Historically, approximately 98 percent of tidal wetlands in Southern California were intermittently open to tidal action. The diverse and seasonally varying habitats provided by intermittently open estuaries benefit many species. However, very few estuaries in Southern California still exhibit natural cycles of intermittency, and many are managed as permanently open systems, either through construction of jetties, or through dredging.
The conversion from intermittently to permanently open has reduced habitat diversity in the region, making conditions less hospitable for fish species such as tidewater gobies and juvenile steelhead. Permanently open systems also affect sediment accretion, making it harder for marsh elevation to keep up with sea level. Local marshes host a number of endangered and threatened plant and animal species.
The NOAA-funded project provided information to rethink management of these systems and better understand the consequences of different management scenarios.
The researchers studied how Southern California estuaries are affected by sea level rise and how and where nature-based solutions could provide needed resilience. They did this by integrating existing sea level rise and habitat evolution models to understand how physical and habitat changes will occur with rising tides and associated storm events. They also identified estuarine-upland transition zones across Southern California where marsh migration may occur with sea level rise.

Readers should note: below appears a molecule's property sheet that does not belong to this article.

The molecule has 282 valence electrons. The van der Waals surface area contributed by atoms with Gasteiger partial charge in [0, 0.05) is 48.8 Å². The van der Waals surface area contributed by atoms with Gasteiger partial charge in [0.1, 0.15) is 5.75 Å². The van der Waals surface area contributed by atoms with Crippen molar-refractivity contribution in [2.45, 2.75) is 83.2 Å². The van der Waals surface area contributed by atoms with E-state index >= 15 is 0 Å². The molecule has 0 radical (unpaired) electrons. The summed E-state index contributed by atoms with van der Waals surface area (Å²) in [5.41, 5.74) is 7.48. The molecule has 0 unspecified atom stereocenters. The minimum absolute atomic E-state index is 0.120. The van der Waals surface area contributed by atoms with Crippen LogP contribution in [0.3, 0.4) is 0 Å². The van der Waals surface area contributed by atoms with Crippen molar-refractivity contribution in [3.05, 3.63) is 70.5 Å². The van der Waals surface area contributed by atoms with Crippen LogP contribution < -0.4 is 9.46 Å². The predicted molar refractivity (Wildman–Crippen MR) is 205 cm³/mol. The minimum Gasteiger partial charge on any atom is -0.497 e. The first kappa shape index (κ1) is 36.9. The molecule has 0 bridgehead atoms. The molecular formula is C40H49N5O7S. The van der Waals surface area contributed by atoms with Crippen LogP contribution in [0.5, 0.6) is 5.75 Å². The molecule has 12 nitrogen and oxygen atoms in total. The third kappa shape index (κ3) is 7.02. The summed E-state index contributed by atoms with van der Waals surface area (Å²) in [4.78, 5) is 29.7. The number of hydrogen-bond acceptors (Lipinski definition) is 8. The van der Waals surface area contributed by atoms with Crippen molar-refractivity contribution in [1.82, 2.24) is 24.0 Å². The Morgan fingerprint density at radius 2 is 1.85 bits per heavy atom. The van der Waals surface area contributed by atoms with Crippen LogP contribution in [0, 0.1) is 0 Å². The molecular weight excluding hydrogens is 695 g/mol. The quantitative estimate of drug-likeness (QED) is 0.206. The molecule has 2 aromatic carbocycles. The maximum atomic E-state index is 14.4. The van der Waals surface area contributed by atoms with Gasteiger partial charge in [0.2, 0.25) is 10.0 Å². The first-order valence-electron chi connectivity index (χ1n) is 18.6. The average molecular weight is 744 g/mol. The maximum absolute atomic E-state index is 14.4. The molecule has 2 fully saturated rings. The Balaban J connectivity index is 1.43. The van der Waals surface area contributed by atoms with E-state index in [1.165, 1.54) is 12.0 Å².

The study built on the Southern California Wetlands Recovery Project’s existing collaborative structure, which includes the state’s leading wetland scientists, high-level staff from 18 partner state and federal agencies, and key practitioners conducting on-the-ground restoration in Southern California.
Partners on this California State Coastal Conservancy (South Coast Region)–led project include NCCOS; Point Blue Conservation Science; the University of California, Davis; the U.S. Geological Survey; San Francisco Estuary Institute; and Environmental Science Associates.
- Southern California Wetlands Recovery Project’s Wetlands on the Edge, Regional Strategy 2018
- Marshes on the Margins: Developing Tidal Wetlands Adaptation Strategies in Southern California
- Refining Ecosystem Model Inputs for Sea Level Rise Vulnerability in the San Francisco Bay Estuary
- Scwrp.databasin.org, also called the Marsh Adaptation Planning Tool (MAPT), includes maps of current and future areas available for marsh-upland transition zones and marsh migration zones, historic habitats, current habitats, and developed lands not currently available for restoration.
- Ourcoastourfuture.org integrates hydrodynamic modeling from CoSMoS scenarios run for three case study sites (Goleta Slough, Los Peñasquitos Lagoon, Tijuana River Estuary), including flooding, wave heights, and current velocities for open and closed inlet conditions. More details are available here.